The area of Eastern Berks County surrounding the Kutztown region (as well as extending in a northerly direction through Greenwich and into Albany township at the base of the Blue Mountain) is particularly noted for Federal period rifles which display more “folk-art” influence of the Pennsylvania German culture than anywhere else in the state. Some of the gunmakers who are known to have worked within this area apparently were not full-time gunsmiths but rather were farmers, generalized smiths, stonemasons etc., while others would appear not to have undergone a formal apprenticeship. This somewhat informal approach to the trade carries through into many of the surviving rifles as they variously display awkward (yet equally charming) architecture, whimsical decorative details and the occasional use of bone or horn as distinctive elements of the rifles’ design.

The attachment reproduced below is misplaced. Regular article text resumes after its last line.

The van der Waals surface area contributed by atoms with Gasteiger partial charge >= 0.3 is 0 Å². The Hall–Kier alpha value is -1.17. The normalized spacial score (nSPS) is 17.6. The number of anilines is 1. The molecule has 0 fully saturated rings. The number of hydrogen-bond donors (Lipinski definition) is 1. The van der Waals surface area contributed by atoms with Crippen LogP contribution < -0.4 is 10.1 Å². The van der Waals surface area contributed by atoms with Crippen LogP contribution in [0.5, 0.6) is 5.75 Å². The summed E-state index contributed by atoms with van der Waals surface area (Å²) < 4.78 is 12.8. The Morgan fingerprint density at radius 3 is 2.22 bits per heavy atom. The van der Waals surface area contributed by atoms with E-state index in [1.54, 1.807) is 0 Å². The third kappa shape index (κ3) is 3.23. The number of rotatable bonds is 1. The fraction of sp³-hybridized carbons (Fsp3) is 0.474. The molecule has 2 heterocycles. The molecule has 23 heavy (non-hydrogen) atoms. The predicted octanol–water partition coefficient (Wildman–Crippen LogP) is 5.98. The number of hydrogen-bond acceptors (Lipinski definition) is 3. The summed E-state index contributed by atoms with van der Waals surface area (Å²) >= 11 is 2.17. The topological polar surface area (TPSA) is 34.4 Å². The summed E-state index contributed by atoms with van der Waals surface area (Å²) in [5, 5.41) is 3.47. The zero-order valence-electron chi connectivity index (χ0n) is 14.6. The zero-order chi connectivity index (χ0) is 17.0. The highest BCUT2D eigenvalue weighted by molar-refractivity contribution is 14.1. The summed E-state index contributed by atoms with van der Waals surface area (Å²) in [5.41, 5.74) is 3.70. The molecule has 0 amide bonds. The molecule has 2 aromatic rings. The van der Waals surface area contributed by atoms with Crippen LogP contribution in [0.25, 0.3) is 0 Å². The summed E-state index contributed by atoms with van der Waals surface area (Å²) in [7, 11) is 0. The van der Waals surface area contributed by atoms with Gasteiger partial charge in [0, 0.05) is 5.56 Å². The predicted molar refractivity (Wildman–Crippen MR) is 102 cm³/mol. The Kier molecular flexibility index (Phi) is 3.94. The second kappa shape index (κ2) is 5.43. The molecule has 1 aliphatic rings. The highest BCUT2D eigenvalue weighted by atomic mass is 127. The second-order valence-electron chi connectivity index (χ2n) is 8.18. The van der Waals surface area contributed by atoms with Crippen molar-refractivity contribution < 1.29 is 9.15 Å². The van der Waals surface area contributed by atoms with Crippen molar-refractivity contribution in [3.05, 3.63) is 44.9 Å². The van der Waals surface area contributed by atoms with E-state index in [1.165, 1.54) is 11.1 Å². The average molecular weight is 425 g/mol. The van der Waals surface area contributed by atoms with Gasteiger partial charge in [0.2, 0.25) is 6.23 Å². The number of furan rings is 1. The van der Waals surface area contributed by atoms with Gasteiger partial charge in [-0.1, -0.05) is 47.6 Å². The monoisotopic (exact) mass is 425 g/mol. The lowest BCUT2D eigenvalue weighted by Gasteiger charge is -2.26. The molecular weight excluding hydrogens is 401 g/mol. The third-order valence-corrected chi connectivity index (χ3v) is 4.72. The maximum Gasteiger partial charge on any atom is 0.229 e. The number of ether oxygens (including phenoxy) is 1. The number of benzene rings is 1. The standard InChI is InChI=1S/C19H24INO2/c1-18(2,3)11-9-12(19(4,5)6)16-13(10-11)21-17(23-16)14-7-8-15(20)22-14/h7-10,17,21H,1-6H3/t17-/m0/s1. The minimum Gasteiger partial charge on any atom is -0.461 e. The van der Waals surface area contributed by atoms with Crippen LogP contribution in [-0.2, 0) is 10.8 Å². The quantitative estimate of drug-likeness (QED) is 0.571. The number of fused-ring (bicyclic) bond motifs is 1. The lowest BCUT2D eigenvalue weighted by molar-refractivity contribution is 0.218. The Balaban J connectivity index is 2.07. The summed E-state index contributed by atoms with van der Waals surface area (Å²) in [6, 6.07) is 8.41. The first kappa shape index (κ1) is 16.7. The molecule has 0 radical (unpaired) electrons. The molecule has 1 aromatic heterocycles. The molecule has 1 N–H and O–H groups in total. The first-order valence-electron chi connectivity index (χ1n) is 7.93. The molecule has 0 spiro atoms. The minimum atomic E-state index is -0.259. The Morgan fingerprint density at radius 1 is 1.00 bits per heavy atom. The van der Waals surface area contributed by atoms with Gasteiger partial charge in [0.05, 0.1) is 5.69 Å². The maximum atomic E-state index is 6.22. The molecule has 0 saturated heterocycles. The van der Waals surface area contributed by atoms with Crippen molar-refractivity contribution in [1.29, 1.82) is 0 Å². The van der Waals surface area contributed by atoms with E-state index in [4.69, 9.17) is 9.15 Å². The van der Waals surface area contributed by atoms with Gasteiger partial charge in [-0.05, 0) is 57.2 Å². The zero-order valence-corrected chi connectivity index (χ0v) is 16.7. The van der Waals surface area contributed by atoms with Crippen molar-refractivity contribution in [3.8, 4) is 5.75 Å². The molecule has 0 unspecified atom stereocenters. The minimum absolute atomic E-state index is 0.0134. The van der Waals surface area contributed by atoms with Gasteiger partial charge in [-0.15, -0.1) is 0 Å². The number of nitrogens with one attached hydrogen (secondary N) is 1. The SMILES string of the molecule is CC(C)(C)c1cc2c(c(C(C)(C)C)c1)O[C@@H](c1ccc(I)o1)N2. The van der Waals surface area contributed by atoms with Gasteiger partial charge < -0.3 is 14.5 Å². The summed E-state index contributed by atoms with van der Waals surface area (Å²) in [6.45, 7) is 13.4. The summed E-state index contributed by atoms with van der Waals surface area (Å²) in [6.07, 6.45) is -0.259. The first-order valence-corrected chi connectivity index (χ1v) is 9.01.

Very often the workmanship of these pieces falls short when compared to the more developed work of surrounding Lehigh, Bucks and Montgomery counties (as well as the more western areas of Berks County itself, i.e. Reading), however the entire picture presented by these pieces really “works” and it is impossible to be anything but fascinated and strongly attracted to such odd rifles.
Reminiscent of the Rockland-Kutztown area as well as the Angstadts, this rifle is not copied from any specific original but is quite representative of a ‘type’ which was regionally common ca. 1790s through the early decades of the 19th century. It can be viewed as being extremely ‘hasty’ and primitive in design and style. This rifle has been aged to reflect a good deal of usage, though not to the level of an outright ‘fake.’